"Steve Jobs" came out of Telluride with a good head of steam, and now will get a boost at the New York Film Festival. I spoke to Kate Winslet at Telluride, below, who told me how her makeup artist turned her on to the movie, and how she chased down director Danny Boyle at just the right time, telling him "I will be the person you never have to worry about." Winslet should easily score her seventh nomination (she won Best Actress for "The Reader" in 2009) for her crucial role as Macintosh marketing chief Joanna Hoffman, who helps to show Jobs (and us) his humanity. She told Boyle, "Joanna had to have Steve's back the whole time." Winslet admits that she and co-star Michael Fassbender had to use all their combined wisdom and acting chops to maneuver with an extraordinary text by "The Social Network" Oscar-winner Aaron Sorkin, who structures a dense, »
- Anne Thompson
Assassin’s Creed is assembling a murderer’s row of big-name talents. The latest stars to board Justin Kurzel‘s video game adaptation are Jeremy Irons and Brendan Gleeson, joining Michael Fassbender, Marion Cotillard, Michael Kenneth Williams, and Ariane Labed. Get details on the Assassins Creed Jeremy Irons and Brendan Gleeson casting after the jump. Deadline broke news of […]
- Angie Han
Justin Kurzel is directing, with production set to begin in the early fall for a Dec. 21, 2016, release through Fox. The studio decided last September to move the project out of the 2015 summer window.
The Assassin’s Creed video game has sold over 91 million units. The film follows a man who attains the skills of a master assassin after finding out that he is a descendant of a secret society of professional killers.
Irons plays Cotillard’s father. Gleeson plays Fassbender’s father.
“Assassin’s Creed” is co-financed by RatPac and Alpha Pictures. Producers are Frank Marshall, Arnon Milchan, Jean-Julien Baronnet, Conor McCaughan, Fassbender and Pat Crowley. Ubisoft Motion Pictures developed the project and is producing with New Regency. »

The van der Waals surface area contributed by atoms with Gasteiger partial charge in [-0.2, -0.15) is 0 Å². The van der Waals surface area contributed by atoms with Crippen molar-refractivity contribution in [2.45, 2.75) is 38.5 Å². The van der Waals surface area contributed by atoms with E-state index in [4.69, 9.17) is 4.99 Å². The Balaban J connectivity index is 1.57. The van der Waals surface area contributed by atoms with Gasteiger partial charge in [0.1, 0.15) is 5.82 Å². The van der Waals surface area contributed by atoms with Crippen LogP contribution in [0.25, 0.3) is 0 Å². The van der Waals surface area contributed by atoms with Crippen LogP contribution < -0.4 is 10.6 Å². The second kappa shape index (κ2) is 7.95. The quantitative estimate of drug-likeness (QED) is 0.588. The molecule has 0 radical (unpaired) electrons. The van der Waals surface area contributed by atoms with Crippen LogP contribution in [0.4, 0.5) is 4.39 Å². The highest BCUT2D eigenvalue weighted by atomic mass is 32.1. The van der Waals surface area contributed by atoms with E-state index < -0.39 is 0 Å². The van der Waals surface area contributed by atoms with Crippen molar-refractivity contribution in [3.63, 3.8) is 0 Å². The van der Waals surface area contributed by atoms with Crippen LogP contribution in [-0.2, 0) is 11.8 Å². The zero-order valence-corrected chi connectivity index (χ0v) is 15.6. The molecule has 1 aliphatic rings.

- Justin Kroll
The cast of Justin Kurzel’s (Macbeth) Assassin’s Creed continues to get more and more impressive, with Brendan Gleeson (Edge of Tomorrow) and Jeremy Irons (Batman V Superman: Dawn of Justice) acting as the latest additions to the video game adaptation.
As the movie is set in the same world as the Assassin’s Creed video games rather than a live-action retelling of one of them, plot details are currently scarce. We do, however, know who the two aforementioned actors will be playing. Gleeson has been cast as the father of Michael Fassbender’s character, while Irons plays the father of Marion Cotillard’s character.
In Assassin’s Creed, Lynch (Fassbender) discovers he is a descendant of the secret Assassins society through unlocked genetic memories that allow him to relive the adventures of his ancestor, Aguilar, in 15th Century Spain. After gaining incredible knowledge and skills, he’s poised »
- Josh Wilding
Exclusive: Jeremy Irons and Brendan Gleeson are joining the cast of Assassin’s Creed starring opposite Michael Fassbender and Marion Cotillard for director Justin Kurzel, New Regency and UbiSoft Motion Pictures; Fox is distributing. The live-action film is an adaptation of the wildly popular Ubisoft video game. Irons plays Cotillard’s father. Gleeson plays Fassbender’s father. This is one heck of a lineup as the production companies are very smartly reaching beyond the… »
The story follows a man who learns he is a descendant of a master assassin who was part of a secret society of professional killers. With the use of an Animus machine, he is able to see into the past of his descendant.